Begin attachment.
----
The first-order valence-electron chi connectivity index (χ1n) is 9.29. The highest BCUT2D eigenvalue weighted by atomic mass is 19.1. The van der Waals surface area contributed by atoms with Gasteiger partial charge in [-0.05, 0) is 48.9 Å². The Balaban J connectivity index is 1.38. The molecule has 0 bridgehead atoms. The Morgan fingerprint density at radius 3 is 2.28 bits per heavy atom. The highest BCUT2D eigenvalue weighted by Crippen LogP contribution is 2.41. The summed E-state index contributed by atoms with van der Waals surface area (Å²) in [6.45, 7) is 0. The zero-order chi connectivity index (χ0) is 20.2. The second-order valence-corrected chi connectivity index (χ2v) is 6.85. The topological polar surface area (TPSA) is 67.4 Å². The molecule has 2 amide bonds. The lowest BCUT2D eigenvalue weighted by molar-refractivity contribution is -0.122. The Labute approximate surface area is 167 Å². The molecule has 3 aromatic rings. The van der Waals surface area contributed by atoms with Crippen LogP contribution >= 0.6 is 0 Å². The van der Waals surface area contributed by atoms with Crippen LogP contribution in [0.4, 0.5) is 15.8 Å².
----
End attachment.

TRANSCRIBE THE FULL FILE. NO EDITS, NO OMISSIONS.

The first-order valence-electron chi connectivity index (χ1n) is 9.29. The highest BCUT2D eigenvalue weighted by atomic mass is 19.1. The van der Waals surface area contributed by atoms with Gasteiger partial charge in [-0.05, 0) is 48.9 Å². The Balaban J connectivity index is 1.38. The molecule has 0 bridgehead atoms. The Morgan fingerprint density at radius 3 is 2.28 bits per heavy atom. The highest BCUT2D eigenvalue weighted by Crippen LogP contribution is 2.41. The summed E-state index contributed by atoms with van der Waals surface area (Å²) in [6.45, 7) is 0. The zero-order chi connectivity index (χ0) is 20.2. The second-order valence-corrected chi connectivity index (χ2v) is 6.85. The topological polar surface area (TPSA) is 67.4 Å². The molecule has 2 amide bonds. The lowest BCUT2D eigenvalue weighted by molar-refractivity contribution is -0.122. The Labute approximate surface area is 167 Å². The molecule has 3 aromatic rings. The van der Waals surface area contributed by atoms with Crippen LogP contribution >= 0.6 is 0 Å². The van der Waals surface area contributed by atoms with Crippen LogP contribution in [0.4, 0.5) is 15.8 Å².